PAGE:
My RA Journey Continues - Irony

Irony. Expected results being the opposite of what is expected. Sometimes serious, often humorous. At least that’s my take on it.

Irony is when someone who has a needle phobia, who has most of her life been afraid of those metallic spikes used to deliberately puncture the skin, whose heart races when one even approaches her tender vulnerable flesh, irony is when that fearful person finds herself actually shopping for syringes on the internet. What?!

The power of friendship

Now for Paul Harvey’s “rest of the story”. (If you know who Paul Harvey was you get brownie points. If you don’t, google it. He was pretty cool.) Many many moons ago a young girl and her best friend were taken to the doctor’s office for their annual immunizations.

Her best friend was also her hero because he was tough and brave. He could ride horses, round up cattle, and stare down a cantankerous bull or billygoat if necessary.

Yet he was her age, born in the same year in the early 60s. These young country friends walked through many early life experiences together such as first days of school, birthday parties (I was the only girl at a few of his), and holiday celebrations. They also had the same dentist and the same pediatrician. So going to get our yearly shots together was routine. That particularly pivotal day ended up being the opposite of routine.

Fear, anxiety, and needle insertion

Since he was the tough and brave one of our duo, he stepped forward in that exam room (unless a doctor’s visit required clothing removal we usually stayed together) to get his shot first. He pulled up his sleeve (usually a plaid button-down shirt), the nurse swabbed his upper arm with alcohol, and then deftly inserted that silvery needle. Everything was fine until…he flinched and tears came to his eyes. I was in shock. How could something as small and innocuous as a needle cause the tough exterior of my hero to crumble?! My life changed drastically at that moment. A phobia was born.

When the nurse turned and motioned for me to step forward to get my inoculation, I froze. I tried to hide behind my mother, then behind a chair, then sought solace in the farthest corner of the room. Since I was entering a full-fledged panic, my friend was ushered from the room and a second nurse was summoned. Upon hearing the commotion, our pediatrician, a no-nonsense, take no prisoners type of personality, also came into the room and, directing her staff to hold me still while my mother and friend’s mother bared my butt, proceeded to jab that syringe into my rump. The rest of that day remains a blur.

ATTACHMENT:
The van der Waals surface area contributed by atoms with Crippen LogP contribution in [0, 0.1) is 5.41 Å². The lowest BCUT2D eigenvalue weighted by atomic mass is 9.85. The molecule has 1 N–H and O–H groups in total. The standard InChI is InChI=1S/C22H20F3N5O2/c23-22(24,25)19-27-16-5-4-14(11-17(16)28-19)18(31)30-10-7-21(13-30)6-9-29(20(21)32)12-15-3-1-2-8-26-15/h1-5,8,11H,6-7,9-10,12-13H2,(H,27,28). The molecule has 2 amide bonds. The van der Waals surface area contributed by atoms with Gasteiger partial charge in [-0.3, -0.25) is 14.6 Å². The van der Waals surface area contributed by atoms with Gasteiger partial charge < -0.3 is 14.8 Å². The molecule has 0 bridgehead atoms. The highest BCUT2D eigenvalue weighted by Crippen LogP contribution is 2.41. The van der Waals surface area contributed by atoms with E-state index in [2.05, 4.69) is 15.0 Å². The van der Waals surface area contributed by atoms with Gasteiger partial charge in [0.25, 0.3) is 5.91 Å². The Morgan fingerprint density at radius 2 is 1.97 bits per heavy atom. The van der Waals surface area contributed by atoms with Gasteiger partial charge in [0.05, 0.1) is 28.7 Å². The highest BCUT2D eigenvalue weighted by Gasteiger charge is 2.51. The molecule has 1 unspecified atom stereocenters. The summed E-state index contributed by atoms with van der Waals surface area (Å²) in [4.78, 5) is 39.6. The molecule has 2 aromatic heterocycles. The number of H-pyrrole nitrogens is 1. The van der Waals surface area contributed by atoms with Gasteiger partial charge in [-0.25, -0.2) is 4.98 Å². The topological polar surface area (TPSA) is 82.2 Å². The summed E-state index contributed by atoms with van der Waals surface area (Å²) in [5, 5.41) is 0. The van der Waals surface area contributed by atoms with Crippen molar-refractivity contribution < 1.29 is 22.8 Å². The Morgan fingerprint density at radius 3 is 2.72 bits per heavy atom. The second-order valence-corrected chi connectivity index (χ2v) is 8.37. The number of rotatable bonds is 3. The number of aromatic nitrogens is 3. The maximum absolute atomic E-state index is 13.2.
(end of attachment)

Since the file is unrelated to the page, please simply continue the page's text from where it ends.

Needle fear with RA

From that momentous day forward, I have had a hate/hate relationship with needles. Or at least the ones whose soul purpose is to pierce the skin. Sewing needles, knitting needles, pine needles, all good. Needles created to puncture the largest human organ, not good. They became a necessary evil, an instrument of torture to be tolerated as infrequently as possible. Now flash forward over 50 years. That little girl, nee grown woman, recently diagnosed with Rheumatoid Arthritis, in an effort to avoid as many side effects as possible, has chosen the injectable form of MTX. Yet the needles the pharmacy sent home with her truly look like railroad spikes. Are you freaking serious?!

How I inject myself to combat RA symptoms

After somehow making it through the second weekly injection I decided to take matters into my own hands, (I think that’s an alternate definition for self-advocating, and yes, pun intended), jumped onto the internet and began educating myself about the world of syringes and needles.

Learning from those first two injections I knew I needed a syringe that was clearly marked (what does each line mean), not too small (RA has made my hands a little unsteady), with as short a needle as possible (the MTX needs to deposited in the fat layer not further in), but most importantly the needle needs to be as thin as possible (the gauge).

With gauge, the larger the number the thinner (and better, imho) the needle. The best option for me that I’ve found so far is a 1mL syringe with attached ½” 29G needle (having two separate pieces led to leakage at the connection point).

I wish someone made a 1mL syringe with a 3/8” 32G needle similar to my Victoza needles (another story for another day) but I don’t think they do. I’d be happy to become a company rep for a US company that wants to invest in making them though. I know a little girl with a needle phobia that would be an awesome spokesperson. Irony.

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This article represents the opinions, thoughts, and experiences of the author; none of this content has been paid for by any advertiser. The team does not recommend or endorse any products or treatments discussed herein. Learn more about how we maintain editorial integrity here.

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